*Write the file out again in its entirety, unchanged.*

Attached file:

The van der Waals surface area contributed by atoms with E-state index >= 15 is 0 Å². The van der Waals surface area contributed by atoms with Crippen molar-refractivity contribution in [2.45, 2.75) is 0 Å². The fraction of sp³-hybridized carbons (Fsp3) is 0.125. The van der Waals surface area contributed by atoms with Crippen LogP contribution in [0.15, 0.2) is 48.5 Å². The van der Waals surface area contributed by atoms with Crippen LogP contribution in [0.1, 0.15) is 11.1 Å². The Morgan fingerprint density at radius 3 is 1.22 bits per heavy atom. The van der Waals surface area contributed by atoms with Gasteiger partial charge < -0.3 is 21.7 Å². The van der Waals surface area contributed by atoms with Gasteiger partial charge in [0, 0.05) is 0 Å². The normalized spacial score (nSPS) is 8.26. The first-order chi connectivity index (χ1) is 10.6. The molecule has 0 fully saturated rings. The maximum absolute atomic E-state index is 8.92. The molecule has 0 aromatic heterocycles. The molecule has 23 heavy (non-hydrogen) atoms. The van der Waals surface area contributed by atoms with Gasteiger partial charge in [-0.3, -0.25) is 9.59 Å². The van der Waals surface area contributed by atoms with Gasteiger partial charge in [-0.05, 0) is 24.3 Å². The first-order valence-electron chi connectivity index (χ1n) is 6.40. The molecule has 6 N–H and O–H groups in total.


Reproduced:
The van der Waals surface area contributed by atoms with E-state index >= 15 is 0 Å². The van der Waals surface area contributed by atoms with Crippen molar-refractivity contribution in [2.45, 2.75) is 0 Å². The fraction of sp³-hybridized carbons (Fsp3) is 0.125. The van der Waals surface area contributed by atoms with Crippen LogP contribution in [0.15, 0.2) is 48.5 Å². The van der Waals surface area contributed by atoms with Crippen LogP contribution in [0.1, 0.15) is 11.1 Å². The Morgan fingerprint density at radius 3 is 1.22 bits per heavy atom. The van der Waals surface area contributed by atoms with Gasteiger partial charge < -0.3 is 21.7 Å². The van der Waals surface area contributed by atoms with Gasteiger partial charge in [0, 0.05) is 0 Å². The normalized spacial score (nSPS) is 8.26. The first-order chi connectivity index (χ1) is 10.6. The molecule has 0 fully saturated rings. The maximum absolute atomic E-state index is 8.92. The molecule has 0 aromatic heterocycles. The molecule has 23 heavy (non-hydrogen) atoms. The van der Waals surface area contributed by atoms with Gasteiger partial charge in [-0.3, -0.25) is 9.59 Å². The van der Waals surface area contributed by atoms with Gasteiger partial charge in [-0.05, 0) is 24.3 Å². The first-order valence-electron chi connectivity index (χ1n) is 6.40. The molecule has 6 N–H and O–H groups in total.